New data released by the U.S. Census Bureau provides insight into health insurance coverage for each of the nation's more than 3,000 counties.
Small Area Health Insurance Estimates for 2009, released earlier this month, are the only figures measuring insurance coverage for all counties.
A Governing review of county-level SAHIE data found 53 areas throughout the country had more than a third of the population uninsured.
Texas, home to 37 of these counties, has the highest uninsured rate in the United States for those younger than 65 at 26.3 percent.
Texas Gov. Rick Perry has faced criticism for the state's low ranking in recent GOP presidential debates. Perry's supporters attribute the high numbers to the state's presence of illegal immigrants.
Hidalgo County, Texas, was the largest county to rank near the bottom of the list. The county, which borders Mexico, is one of the poorest in the nation.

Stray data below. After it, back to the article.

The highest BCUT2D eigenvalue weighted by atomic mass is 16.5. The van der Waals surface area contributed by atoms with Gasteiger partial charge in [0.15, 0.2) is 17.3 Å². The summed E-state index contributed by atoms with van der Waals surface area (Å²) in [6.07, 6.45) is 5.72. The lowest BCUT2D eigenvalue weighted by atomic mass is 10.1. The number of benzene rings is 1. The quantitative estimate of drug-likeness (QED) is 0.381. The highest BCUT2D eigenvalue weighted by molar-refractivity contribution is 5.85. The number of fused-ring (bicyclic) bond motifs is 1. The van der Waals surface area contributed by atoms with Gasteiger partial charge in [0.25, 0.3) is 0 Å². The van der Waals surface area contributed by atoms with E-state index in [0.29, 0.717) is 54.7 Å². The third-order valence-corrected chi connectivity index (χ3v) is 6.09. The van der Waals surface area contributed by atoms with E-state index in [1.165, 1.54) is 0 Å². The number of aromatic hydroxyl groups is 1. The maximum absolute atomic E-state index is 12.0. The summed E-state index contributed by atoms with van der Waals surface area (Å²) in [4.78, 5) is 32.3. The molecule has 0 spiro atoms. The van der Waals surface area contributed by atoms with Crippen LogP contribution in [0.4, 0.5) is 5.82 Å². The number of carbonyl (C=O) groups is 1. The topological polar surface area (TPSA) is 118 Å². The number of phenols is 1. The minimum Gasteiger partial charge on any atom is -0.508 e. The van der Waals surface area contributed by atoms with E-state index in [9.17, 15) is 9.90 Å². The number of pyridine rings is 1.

Massachusetts boasts the highest rate of insured residents at an estimated 95.1 percent of those younger than 65. The state enacted a law in 2006 mandating nearly every resident obtain health coverage, while offering free insurance to some with low incomes.
Of the 20 highest insured rates nationwide, 14 of the counties were in the state.
The SAHIE program is funded by the Centers for Disease Control and Prevention, along with other health groups. Estimates are compiled using census data, food stamp participation, aggregated tax returns, Medicaid records and other data sets.
View data for your area by selecting a state and county below. Please note that all estimates are for the population younger than 65.
Further breakdowns of health insurance estimates can be obtained from the Census Bureau.
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